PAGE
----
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Dendritic cells ensure immune tolerance

One of the most important tasks of the immune system is to identify what is foreign and what is self. If this distinction fails, then the body's own structures will be attacked, the result of which could be an autoimmune disease such as diabetes mellitus type 1 or multiple sclerosis. The only way to protect against these afflictions is to destroy all immune factors that turn against the body's own tissue in other words: immune tolerance. A team working with LMU researcher Dr. David Vhringer has now investigated exactly what role dendritic cells play in this process. There has long been suspicion that these cells, which are important for the body's defenses, are also essential for the establishment and maintenance of immune tolerance. "We investigated mice that lacked this cell type from birth," reports Vhringer. "It turned out that immune cells that attack the body's own tissue survive in these animals, and thereby trigger an autoimmune response. It follows that dendritic cells play a major part in protecting against autoimmune disease."

T cells are a type of white blood cell that are key actors in the body's immune defenses. Each T cell has a receptor on its surface for recognizing just one single antigen. Antigens are molecular structures, mostly fragments of proteins. T cells do not dock onto free antigens, however: they rely on other cells which can present antigens to them. It is the dendritic cells that are primarily responsible for this job. They present the T cells with various antigens, and if an antigen matches a receptor, then that T cell will trigger an immune response from the body.

This is how the body defends itself against pathogens and other intruders. But behind this tactic lies an element of danger to the organism: what happens if the antigen is not foreign, but originates from the body's own tissue instead? A wrongly induced immune response can lead to a severe autoimmune disease that, if left untreated, could lead to destruction of organs or even death. So-called autoreactive T cells, which recognize the body's own structures, must be eradicated or pacified to avoid that they can cause harm. A T cell screening process therefore takes place in the thymus, the bilobular organ in the upper thorax, to distinguish the good from the bad of these dangerous lone mavericks. Each individual T cell is tested, and the autoreactive ones destroyed.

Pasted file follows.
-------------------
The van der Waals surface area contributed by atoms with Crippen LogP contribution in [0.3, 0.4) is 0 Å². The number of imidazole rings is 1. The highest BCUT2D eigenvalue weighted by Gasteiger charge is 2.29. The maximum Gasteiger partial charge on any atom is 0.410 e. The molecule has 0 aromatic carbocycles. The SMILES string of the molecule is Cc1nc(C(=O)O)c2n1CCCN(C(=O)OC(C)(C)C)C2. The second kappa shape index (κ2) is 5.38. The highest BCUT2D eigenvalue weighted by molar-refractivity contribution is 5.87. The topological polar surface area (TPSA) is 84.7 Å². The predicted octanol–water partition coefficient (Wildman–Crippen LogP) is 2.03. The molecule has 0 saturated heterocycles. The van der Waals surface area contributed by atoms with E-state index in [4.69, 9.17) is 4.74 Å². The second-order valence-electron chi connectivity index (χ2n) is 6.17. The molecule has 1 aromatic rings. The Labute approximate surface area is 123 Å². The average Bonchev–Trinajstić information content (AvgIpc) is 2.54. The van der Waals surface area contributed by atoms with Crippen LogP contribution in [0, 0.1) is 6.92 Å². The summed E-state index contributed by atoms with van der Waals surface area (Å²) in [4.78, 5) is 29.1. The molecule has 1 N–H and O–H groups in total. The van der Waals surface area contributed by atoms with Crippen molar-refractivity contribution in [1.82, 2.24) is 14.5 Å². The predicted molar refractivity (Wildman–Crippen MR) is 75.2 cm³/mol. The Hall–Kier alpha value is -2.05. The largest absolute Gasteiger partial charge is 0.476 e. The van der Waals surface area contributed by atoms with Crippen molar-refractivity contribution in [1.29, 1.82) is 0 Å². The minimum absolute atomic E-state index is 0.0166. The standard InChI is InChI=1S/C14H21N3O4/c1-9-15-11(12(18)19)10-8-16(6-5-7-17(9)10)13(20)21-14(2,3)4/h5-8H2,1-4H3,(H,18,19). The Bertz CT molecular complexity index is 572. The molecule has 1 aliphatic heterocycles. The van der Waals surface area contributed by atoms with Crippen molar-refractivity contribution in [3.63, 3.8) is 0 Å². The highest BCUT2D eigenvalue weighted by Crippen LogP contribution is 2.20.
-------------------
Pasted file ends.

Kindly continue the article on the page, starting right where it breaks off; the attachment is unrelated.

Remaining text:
The remaining T cells are checked a second time in the peripheral lymphatic organs of the body. This constant quality control goes on mostly in the lymph nodes and the spleen. As has been known for a while now, dendritic cells can induce peripheral tolerance although it remained unclear whether they are essential for this process. Dendritic cells migrate continuously out of tissues and organs into the lymph nodes, bringing tissue material with them and present it to T cells. Any T cell that reacts to the body's own proteins is then deactivated or killed off.

Most recent findings have shown that dendritic cells are essential to generate and maintain immunological tolerance. "Our work on mice has proven that without dendritic cells, even the first, central screening of autoreactive T cells in the thymus runs only at reduced efficiency," reports Vhringer. "In these animals, the thymus releases T cells that react to the body's own material. These are then activated in the peripheral organs and trigger autoimmunity."

In light of the crucial role these cells play, it is a logical question as to how autoimmunity can be triggered at all without dendritic cells. After all, it is the dendritic cells that undertake certain critical tasks during an immune response. "Among other things, they are specialized in presenting antigens to T cells, which is what makes an immune response at all possible in the first place," says Vhringer. "So we are left with the question as to what type of cell activates the autoreactive T cells if the supposedly most important antigen-presenting cells the dendritic cells are missing. We already have a few candidates for this, and are studying their function more closely now."


Contact: Luise Dirscherl
Ludwig-Maximilians-Universitt Mnchen

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